Customers who choose crowd control barriers strictly on the basis on price often deal with suppliers that cut corners on quality. Purchasing lower-cost but lower-quality barriers can often have negative long-term consequences.
Experienced buyers of crowd control barricades know the difference between cheap knock-off barriers and high-quality products that meet the standards established for use at U.S. events and public facilities. But first-time customers can be misled by a product that looks good in a color photograph – one in which the quality deficiencies cannot be seen.
Some suppliers of steel barriers will change fabricators every few years in a continual effort to reduce costs and offer a cheaper barrier. Fabricators that cut corners on product quality will often get this business. The supplier will then theoretically pass the savings on to the end customer. But this supply-chain cost cutting frequently ends up costing the end customer extra money and effort long-term.
In a well-established market in which product quality standards have long been set, the introduction of a less expensive product should lead customers to raise questions. Why is a given supplier able to offer the same product at a lower cost? It is possible that a production process has been improved, but more often than not, the lower price is a result of shortcuts that have been taken behind the scenes.
In the case of steel crowd control barricades, lower costs could be achieved through the use of less raw material, the use of cheaper material, plus the reduction of labor costs due to less material (for example, fewer uprights per barrier). There can be as many as a dozen corners cut – individually each one may be minor, but in the aggregate, they compromise the overall design of the barrier.
Examples of cost cutting barrier construction:
- The use of thinner metal (with smaller wall thickness or smaller diameter tubing) can cause the barrier’s frame or uprights to bend upon repeated impact or pressure
- Thinner metal used for uprights, combined with simple spot welds of the uprights to the frame, will cause the uprights to eventually break loose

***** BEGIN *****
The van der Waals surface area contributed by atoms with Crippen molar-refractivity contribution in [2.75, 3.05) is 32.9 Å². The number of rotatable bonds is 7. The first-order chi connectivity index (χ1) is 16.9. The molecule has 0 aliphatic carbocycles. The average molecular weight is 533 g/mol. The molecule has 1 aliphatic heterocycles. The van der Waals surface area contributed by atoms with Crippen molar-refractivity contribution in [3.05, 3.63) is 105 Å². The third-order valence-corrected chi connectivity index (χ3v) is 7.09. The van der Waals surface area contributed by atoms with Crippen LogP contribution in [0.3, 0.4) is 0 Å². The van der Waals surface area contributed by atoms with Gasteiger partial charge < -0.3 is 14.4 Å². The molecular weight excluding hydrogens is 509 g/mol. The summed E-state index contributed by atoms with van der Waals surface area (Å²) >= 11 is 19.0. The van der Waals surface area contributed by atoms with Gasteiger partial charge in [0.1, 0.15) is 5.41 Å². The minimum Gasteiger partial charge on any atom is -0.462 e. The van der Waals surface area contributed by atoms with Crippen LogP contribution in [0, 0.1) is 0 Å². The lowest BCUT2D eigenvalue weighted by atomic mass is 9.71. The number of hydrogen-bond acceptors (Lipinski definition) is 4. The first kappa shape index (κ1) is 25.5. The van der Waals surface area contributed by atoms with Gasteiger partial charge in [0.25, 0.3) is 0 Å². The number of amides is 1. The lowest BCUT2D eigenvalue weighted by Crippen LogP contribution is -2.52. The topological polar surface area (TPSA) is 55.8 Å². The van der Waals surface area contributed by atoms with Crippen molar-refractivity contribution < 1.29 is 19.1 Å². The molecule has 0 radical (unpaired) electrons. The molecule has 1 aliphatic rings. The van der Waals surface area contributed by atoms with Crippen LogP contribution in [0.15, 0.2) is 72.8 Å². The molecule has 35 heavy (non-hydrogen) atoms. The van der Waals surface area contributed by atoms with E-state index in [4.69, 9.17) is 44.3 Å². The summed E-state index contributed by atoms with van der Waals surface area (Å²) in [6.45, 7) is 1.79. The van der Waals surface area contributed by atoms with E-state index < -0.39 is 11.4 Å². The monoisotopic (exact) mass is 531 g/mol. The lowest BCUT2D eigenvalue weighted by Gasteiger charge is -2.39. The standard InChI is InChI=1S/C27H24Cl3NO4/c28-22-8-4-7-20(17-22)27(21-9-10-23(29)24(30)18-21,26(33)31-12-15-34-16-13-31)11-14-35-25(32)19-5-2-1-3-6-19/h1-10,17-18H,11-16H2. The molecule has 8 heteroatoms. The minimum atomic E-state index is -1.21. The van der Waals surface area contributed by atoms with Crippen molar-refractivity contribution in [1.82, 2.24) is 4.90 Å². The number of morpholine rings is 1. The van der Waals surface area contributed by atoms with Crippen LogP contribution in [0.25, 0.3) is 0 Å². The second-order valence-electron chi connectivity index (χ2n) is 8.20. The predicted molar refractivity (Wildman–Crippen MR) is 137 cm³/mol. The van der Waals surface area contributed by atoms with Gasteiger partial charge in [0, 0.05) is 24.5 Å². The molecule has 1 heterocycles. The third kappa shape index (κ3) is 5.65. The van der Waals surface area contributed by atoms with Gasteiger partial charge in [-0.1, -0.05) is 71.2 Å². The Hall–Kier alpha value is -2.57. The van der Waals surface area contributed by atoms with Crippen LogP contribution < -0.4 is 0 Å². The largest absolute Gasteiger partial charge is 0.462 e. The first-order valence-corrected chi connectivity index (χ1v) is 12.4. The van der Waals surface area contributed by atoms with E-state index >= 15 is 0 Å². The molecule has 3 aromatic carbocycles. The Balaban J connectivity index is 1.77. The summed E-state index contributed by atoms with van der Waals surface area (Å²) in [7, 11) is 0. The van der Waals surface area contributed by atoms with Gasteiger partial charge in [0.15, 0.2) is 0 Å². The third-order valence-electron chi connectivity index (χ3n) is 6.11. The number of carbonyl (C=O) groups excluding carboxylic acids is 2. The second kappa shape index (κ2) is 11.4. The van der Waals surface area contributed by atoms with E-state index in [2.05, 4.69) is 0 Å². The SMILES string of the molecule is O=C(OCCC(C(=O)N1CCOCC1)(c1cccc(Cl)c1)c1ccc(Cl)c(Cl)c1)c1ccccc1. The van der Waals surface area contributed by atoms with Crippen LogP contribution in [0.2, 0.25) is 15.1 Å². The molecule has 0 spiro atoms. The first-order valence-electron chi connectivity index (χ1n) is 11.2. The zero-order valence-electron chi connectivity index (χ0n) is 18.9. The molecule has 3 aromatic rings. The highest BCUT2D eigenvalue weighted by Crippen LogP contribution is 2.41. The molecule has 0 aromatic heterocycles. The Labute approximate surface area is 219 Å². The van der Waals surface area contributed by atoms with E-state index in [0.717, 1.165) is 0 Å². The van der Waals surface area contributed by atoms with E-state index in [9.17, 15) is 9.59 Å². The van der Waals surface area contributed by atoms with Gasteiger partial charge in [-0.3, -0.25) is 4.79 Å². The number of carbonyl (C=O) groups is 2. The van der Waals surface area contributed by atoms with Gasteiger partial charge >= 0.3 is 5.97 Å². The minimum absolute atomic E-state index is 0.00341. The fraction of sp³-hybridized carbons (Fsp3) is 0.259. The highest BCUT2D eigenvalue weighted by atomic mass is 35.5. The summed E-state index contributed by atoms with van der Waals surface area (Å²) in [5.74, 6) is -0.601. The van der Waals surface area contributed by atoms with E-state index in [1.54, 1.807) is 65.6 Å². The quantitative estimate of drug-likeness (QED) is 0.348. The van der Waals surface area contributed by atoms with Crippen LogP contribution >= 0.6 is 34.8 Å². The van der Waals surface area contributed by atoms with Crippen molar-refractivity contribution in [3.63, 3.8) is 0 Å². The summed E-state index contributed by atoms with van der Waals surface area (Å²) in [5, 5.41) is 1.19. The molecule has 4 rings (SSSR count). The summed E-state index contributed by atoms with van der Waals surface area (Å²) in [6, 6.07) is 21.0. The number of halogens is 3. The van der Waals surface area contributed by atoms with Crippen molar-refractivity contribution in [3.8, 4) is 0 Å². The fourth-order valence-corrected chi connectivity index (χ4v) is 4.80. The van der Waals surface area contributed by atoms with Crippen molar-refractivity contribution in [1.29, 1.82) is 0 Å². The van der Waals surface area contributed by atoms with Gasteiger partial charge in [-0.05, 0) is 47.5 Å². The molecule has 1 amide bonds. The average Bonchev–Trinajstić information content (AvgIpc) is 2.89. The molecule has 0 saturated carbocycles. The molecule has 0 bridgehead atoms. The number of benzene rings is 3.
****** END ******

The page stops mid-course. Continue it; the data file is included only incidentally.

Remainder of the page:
- The use of a single spot-weld to attach a base to the barrier frame makes breakage or rusting more likely after repeated use.
One of the primary cost-cutting practices is producing barriers which are not hot-dip galvanized. For a quality barrier, the hot dip galvanizing process comprises about one-third of the total production cost. But the benefits greatly outweigh the expense, because hot dip galvanizing prevents corrosion and rusting and therefore significantly increases the barrier’s lifespan.
Some suppliers of low-cost barriers claim their product is galvanized, and they may be technically accurate. The barriers could be galvanized by zinc electroplating, or they could be “mill galvanized” (prior to fabrication) which will protect the outside of the steel, but not its inside. Hot dip galvanization is an expensive process, but it ensures that the product will last long-term, whether it is used in indoor or outdoor settings.
The Tamis Corporation, manufacturer and supplier of Blockader crowd control barriers, recently was in touch with a site that was looking for replacement bases for some of their barriers. When an attempt to affix new bases failed, it was discovered that the barriers were significantly rusted at the point where the bases would bolt onto the frames. The barriers were not hot-dip galvanized, and the site had purchased these barriers because of their lower costs.
Crowd control barriers are an investment. Reputable suppliers follow time-tested standards for design, alloys, and fabrication. When you are in the market to purchase barriers, weigh the value of any potential up-front cost-savings against the drawbacks of a lower quality product and its long-term replacement costs.